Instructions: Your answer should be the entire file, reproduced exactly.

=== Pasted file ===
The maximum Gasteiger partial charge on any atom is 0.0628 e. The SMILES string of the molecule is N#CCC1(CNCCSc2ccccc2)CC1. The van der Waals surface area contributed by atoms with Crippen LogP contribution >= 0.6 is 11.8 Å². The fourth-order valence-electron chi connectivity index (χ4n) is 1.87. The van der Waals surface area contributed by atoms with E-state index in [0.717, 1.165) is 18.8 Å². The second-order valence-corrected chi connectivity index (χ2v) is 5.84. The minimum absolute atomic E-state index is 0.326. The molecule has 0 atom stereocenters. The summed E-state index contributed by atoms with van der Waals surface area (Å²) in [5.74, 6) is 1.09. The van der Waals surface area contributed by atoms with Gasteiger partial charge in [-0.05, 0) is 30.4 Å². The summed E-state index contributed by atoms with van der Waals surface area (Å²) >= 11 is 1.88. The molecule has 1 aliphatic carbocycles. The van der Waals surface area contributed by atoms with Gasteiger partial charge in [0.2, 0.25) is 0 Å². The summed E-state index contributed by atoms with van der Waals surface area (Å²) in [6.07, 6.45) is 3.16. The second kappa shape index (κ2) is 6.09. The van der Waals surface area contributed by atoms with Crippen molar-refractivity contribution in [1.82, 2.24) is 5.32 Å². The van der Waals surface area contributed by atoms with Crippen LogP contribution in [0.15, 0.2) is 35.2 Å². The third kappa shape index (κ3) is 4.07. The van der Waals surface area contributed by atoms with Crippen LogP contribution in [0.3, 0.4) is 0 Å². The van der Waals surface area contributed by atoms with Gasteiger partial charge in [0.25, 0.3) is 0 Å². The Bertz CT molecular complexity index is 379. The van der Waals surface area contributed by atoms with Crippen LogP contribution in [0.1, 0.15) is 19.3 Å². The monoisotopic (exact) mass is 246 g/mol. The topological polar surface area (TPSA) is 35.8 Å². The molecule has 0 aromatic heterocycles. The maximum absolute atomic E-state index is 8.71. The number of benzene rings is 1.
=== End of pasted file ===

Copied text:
The maximum Gasteiger partial charge on any atom is 0.0628 e. The SMILES string of the molecule is N#CCC1(CNCCSc2ccccc2)CC1. The van der Waals surface area contributed by atoms with Crippen LogP contribution >= 0.6 is 11.8 Å². The fourth-order valence-electron chi connectivity index (χ4n) is 1.87. The van der Waals surface area contributed by atoms with E-state index in [0.717, 1.165) is 18.8 Å². The second-order valence-corrected chi connectivity index (χ2v) is 5.84. The minimum absolute atomic E-state index is 0.326. The molecule has 0 atom stereocenters. The summed E-state index contributed by atoms with van der Waals surface area (Å²) in [5.74, 6) is 1.09. The van der Waals surface area contributed by atoms with Gasteiger partial charge in [-0.05, 0) is 30.4 Å². The summed E-state index contributed by atoms with van der Waals surface area (Å²) >= 11 is 1.88. The molecule has 1 aliphatic carbocycles. The van der Waals surface area contributed by atoms with Gasteiger partial charge in [0.2, 0.25) is 0 Å². The summed E-state index contributed by atoms with van der Waals surface area (Å²) in [6.07, 6.45) is 3.16. The second kappa shape index (κ2) is 6.09. The van der Waals surface area contributed by atoms with Crippen molar-refractivity contribution in [1.82, 2.24) is 5.32 Å². The van der Waals surface area contributed by atoms with Crippen LogP contribution in [0.15, 0.2) is 35.2 Å². The third kappa shape index (κ3) is 4.07. The van der Waals surface area contributed by atoms with Crippen LogP contribution in [0.3, 0.4) is 0 Å². The van der Waals surface area contributed by atoms with Gasteiger partial charge in [0.25, 0.3) is 0 Å². The Bertz CT molecular complexity index is 379. The van der Waals surface area contributed by atoms with Crippen LogP contribution in [0.1, 0.15) is 19.3 Å². The monoisotopic (exact) mass is 246 g/mol. The topological polar surface area (TPSA) is 35.8 Å². The molecule has 0 aromatic heterocycles. The maximum absolute atomic E-state index is 8.71. The number of benzene rings is 1.